Happy To Have Snow In April

(CBS)
Mark Knoller is a White House Correspondent for CBS News.
There was a bigger turnout of reporters than usual for this morning's first press briefing of the day at the White House.

It's called "the gaggle," and while it is always on-the-record, it is off-camera.

But not today. In response to press requests, cameras and microphones were allowed to record the first five minutes of the event for broadcast.

(APTN)
Five weeks after undergoing surgery that found a recurrence of cancer, spokesman Tony Snow was back at the White House lectern.

He got a round of applause as he entered the briefing room for the first time since March 26th.

Now I know some of you may try to portray the ovation as more evidence of the press as compliant cheerleaders for the President. Not so. It was a personal expression of support and well-wishes for a man we know and like facing difficult health problems.

Some news consumers may doubt it, but reporters can show signs of humanity on rare occasions. Every now and then, for matters having nothing to do with politics or policies, the adversary relationship can be briefly suspended.

"It's great to be back," Snow told us and then quickly launched into a rundown of the President's schedule.

But then he paused to reflect on the ordeal of the past five weeks – and the one he still faces.

He choked back tears as he thanked members of the press for expressions of support.

"It really meant the world to me, he said. "And anybody who does not believe that thoughts and prayers made a difference, they're just wrong."

The surgery is behind him, but on Friday he begins a four month regimen of chemotherapy.

He said the goal is to knock the cancer into remission for good – and that may require follow-up "chemo" for sometime thereafter.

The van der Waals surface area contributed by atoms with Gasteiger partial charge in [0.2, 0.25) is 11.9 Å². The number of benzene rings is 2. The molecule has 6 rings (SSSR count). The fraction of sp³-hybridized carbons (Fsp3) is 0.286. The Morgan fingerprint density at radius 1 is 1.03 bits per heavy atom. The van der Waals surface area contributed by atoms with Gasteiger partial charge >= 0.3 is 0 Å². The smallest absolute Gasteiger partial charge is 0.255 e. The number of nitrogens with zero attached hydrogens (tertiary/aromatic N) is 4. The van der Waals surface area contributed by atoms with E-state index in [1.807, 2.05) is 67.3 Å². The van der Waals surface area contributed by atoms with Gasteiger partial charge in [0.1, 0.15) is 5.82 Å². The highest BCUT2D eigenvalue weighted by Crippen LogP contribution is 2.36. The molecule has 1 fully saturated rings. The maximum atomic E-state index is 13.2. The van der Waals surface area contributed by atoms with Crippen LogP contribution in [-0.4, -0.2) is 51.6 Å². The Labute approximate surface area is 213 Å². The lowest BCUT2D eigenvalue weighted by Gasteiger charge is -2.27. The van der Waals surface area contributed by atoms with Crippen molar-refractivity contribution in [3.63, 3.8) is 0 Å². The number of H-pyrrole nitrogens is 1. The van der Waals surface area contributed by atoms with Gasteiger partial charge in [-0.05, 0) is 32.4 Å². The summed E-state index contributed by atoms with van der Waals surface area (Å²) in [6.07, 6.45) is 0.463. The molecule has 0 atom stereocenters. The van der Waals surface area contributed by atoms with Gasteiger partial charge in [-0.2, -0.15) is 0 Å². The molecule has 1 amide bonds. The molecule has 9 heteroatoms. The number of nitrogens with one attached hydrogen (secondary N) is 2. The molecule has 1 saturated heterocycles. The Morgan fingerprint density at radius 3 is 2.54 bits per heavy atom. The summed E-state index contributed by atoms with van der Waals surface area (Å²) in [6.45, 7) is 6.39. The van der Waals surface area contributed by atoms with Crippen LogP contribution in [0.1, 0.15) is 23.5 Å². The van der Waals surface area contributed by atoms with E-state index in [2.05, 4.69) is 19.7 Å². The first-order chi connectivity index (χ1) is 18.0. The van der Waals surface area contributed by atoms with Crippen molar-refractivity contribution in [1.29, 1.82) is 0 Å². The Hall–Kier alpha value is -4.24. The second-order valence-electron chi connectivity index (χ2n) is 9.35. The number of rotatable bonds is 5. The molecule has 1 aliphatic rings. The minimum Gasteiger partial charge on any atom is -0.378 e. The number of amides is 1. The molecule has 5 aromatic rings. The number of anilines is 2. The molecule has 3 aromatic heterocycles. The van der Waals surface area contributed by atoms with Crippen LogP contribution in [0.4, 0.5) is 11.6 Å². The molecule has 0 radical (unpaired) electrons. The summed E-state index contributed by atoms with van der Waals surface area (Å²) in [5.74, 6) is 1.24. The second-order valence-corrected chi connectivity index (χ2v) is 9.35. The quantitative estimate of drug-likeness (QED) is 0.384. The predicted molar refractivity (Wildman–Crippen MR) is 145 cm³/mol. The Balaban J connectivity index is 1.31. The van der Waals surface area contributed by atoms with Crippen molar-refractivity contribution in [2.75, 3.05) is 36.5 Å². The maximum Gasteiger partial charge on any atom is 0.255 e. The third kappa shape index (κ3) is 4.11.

"If cancer is merely a nuisance for a long period of time, that's fine with me," Snow told us.

He knows cancer is a frightening word to most people. But this morning on the CBS Early Show, he told anchor Harry Smith that "we live in an age of medical miracles."

"I've got some of the best medical treatment on the face of the Earth. We think we're gonna be fine through all this." (You can see the whole interview in the monitor on the left.)

There's no deying that his kind of cancer can prove fatal, but he said he's heard from many people who have far worse cancer cases and have survived many years with the kind of treatment he'll be receiving.

"I won't tell you how it's going to work out because I dont know," he said. "But we obviously feel optimistic and faith, hope and love are a big part of it."

"Not everybody will survive cancer," said Snow, "but on the other hand, you've got to realize you've got the gift of life, so make the most of it. And that is my view, and I'm going to make the most of my time with you."

And with that, the briefing room returned to its usual jousting session. The respite in the adversary relationship was over.

Snow faced questions about the prospects for victory in Iraq, wrangling with Congress over the war funding bill and the damaging charges by former CIA Director George Tenet that he was being scapegoated by the Administration and that his "slam dunk" assurance about weapons of mass destruction in Iraq was mistinterpreted by the President.

Welcome back, Tony.
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    Mark Knoller is a CBS News White House correspondent.

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